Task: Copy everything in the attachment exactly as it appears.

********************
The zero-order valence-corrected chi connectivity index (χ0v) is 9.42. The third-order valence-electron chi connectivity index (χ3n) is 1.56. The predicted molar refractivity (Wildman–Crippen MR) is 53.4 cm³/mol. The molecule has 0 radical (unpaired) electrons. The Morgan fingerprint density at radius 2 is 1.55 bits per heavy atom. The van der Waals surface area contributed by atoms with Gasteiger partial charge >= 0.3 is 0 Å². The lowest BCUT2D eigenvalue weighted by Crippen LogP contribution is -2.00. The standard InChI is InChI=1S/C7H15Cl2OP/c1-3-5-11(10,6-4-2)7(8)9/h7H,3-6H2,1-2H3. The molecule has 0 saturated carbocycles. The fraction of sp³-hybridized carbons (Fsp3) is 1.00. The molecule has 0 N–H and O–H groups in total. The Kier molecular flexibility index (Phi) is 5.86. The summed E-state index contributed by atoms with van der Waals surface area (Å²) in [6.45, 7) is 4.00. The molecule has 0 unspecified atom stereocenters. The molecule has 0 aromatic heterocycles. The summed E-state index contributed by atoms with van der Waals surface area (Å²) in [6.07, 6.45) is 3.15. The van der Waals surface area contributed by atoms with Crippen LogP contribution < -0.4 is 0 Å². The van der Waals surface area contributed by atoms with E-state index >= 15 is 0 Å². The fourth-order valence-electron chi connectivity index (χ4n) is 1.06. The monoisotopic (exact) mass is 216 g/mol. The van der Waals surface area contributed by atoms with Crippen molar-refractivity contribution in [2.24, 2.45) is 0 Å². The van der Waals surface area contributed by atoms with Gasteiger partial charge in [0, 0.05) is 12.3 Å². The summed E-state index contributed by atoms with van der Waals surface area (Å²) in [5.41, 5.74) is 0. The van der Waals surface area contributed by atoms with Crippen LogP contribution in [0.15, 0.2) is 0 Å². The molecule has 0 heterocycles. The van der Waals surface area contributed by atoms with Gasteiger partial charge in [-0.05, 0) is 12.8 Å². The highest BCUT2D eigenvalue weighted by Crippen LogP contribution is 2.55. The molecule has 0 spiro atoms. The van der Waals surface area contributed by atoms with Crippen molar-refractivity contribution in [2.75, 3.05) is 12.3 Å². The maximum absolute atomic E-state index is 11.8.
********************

The zero-order valence-corrected chi connectivity index (χ0v) is 9.42. The third-order valence-electron chi connectivity index (χ3n) is 1.56. The predicted molar refractivity (Wildman–Crippen MR) is 53.4 cm³/mol. The molecule has 0 radical (unpaired) electrons. The Morgan fingerprint density at radius 2 is 1.55 bits per heavy atom. The van der Waals surface area contributed by atoms with Gasteiger partial charge >= 0.3 is 0 Å². The lowest BCUT2D eigenvalue weighted by Crippen LogP contribution is -2.00. The standard InChI is InChI=1S/C7H15Cl2OP/c1-3-5-11(10,6-4-2)7(8)9/h7H,3-6H2,1-2H3. The molecule has 0 saturated carbocycles. The fraction of sp³-hybridized carbons (Fsp3) is 1.00. The molecule has 0 N–H and O–H groups in total. The Kier molecular flexibility index (Phi) is 5.86. The summed E-state index contributed by atoms with van der Waals surface area (Å²) in [6.45, 7) is 4.00. The molecule has 0 unspecified atom stereocenters. The molecule has 0 aromatic heterocycles. The summed E-state index contributed by atoms with van der Waals surface area (Å²) in [6.07, 6.45) is 3.15. The van der Waals surface area contributed by atoms with Crippen LogP contribution < -0.4 is 0 Å². The van der Waals surface area contributed by atoms with E-state index >= 15 is 0 Å². The fourth-order valence-electron chi connectivity index (χ4n) is 1.06. The monoisotopic (exact) mass is 216 g/mol. The van der Waals surface area contributed by atoms with Crippen molar-refractivity contribution in [2.24, 2.45) is 0 Å². The van der Waals surface area contributed by atoms with Gasteiger partial charge in [0, 0.05) is 12.3 Å². The summed E-state index contributed by atoms with van der Waals surface area (Å²) in [5.41, 5.74) is 0. The van der Waals surface area contributed by atoms with Crippen LogP contribution in [0.15, 0.2) is 0 Å². The molecule has 0 heterocycles. The van der Waals surface area contributed by atoms with Gasteiger partial charge in [-0.05, 0) is 12.8 Å². The highest BCUT2D eigenvalue weighted by Crippen LogP contribution is 2.55. The molecule has 0 spiro atoms. The van der Waals surface area contributed by atoms with Crippen molar-refractivity contribution in [2.75, 3.05) is 12.3 Å². The maximum absolute atomic E-state index is 11.8.